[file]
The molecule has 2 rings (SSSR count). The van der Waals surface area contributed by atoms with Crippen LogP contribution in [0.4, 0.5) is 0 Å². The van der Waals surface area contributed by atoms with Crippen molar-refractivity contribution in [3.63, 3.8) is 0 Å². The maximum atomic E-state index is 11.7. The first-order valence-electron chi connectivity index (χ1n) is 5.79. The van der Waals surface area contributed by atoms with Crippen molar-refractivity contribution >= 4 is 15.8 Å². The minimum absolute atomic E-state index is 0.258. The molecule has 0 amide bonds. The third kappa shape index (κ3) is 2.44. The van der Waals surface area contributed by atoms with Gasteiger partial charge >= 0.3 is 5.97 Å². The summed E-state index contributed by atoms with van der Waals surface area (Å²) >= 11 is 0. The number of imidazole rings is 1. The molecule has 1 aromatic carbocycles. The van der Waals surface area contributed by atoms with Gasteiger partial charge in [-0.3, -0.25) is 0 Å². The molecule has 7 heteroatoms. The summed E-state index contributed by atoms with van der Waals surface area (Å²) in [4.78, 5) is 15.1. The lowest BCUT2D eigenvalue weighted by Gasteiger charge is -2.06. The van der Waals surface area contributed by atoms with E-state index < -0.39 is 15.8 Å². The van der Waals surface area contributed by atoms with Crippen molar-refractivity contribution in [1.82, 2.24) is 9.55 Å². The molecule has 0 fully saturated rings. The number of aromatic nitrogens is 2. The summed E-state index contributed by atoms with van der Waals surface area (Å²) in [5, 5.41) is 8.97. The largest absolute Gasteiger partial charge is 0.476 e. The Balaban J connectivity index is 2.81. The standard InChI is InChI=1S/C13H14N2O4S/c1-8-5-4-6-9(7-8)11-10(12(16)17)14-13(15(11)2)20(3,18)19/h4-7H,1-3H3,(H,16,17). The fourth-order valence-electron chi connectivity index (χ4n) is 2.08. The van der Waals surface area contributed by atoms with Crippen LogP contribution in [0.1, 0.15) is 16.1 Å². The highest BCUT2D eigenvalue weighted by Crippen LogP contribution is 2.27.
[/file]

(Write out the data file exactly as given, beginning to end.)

The molecule has 2 rings (SSSR count). The van der Waals surface area contributed by atoms with Crippen LogP contribution in [0.4, 0.5) is 0 Å². The van der Waals surface area contributed by atoms with Crippen molar-refractivity contribution in [3.63, 3.8) is 0 Å². The maximum atomic E-state index is 11.7. The first-order valence-electron chi connectivity index (χ1n) is 5.79. The van der Waals surface area contributed by atoms with Crippen molar-refractivity contribution >= 4 is 15.8 Å². The minimum absolute atomic E-state index is 0.258. The molecule has 0 amide bonds. The third kappa shape index (κ3) is 2.44. The van der Waals surface area contributed by atoms with Gasteiger partial charge >= 0.3 is 5.97 Å². The summed E-state index contributed by atoms with van der Waals surface area (Å²) >= 11 is 0. The number of imidazole rings is 1. The molecule has 1 aromatic carbocycles. The van der Waals surface area contributed by atoms with Gasteiger partial charge in [-0.3, -0.25) is 0 Å². The molecule has 7 heteroatoms. The summed E-state index contributed by atoms with van der Waals surface area (Å²) in [4.78, 5) is 15.1. The lowest BCUT2D eigenvalue weighted by Gasteiger charge is -2.06. The van der Waals surface area contributed by atoms with E-state index < -0.39 is 15.8 Å². The van der Waals surface area contributed by atoms with Crippen molar-refractivity contribution in [1.82, 2.24) is 9.55 Å². The molecule has 0 fully saturated rings. The number of aromatic nitrogens is 2. The summed E-state index contributed by atoms with van der Waals surface area (Å²) in [5, 5.41) is 8.97. The largest absolute Gasteiger partial charge is 0.476 e. The Balaban J connectivity index is 2.81. The standard InChI is InChI=1S/C13H14N2O4S/c1-8-5-4-6-9(7-8)11-10(12(16)17)14-13(15(11)2)20(3,18)19/h4-7H,1-3H3,(H,16,17). The fourth-order valence-electron chi connectivity index (χ4n) is 2.08. The van der Waals surface area contributed by atoms with Crippen LogP contribution in [0.1, 0.15) is 16.1 Å². The highest BCUT2D eigenvalue weighted by Crippen LogP contribution is 2.27.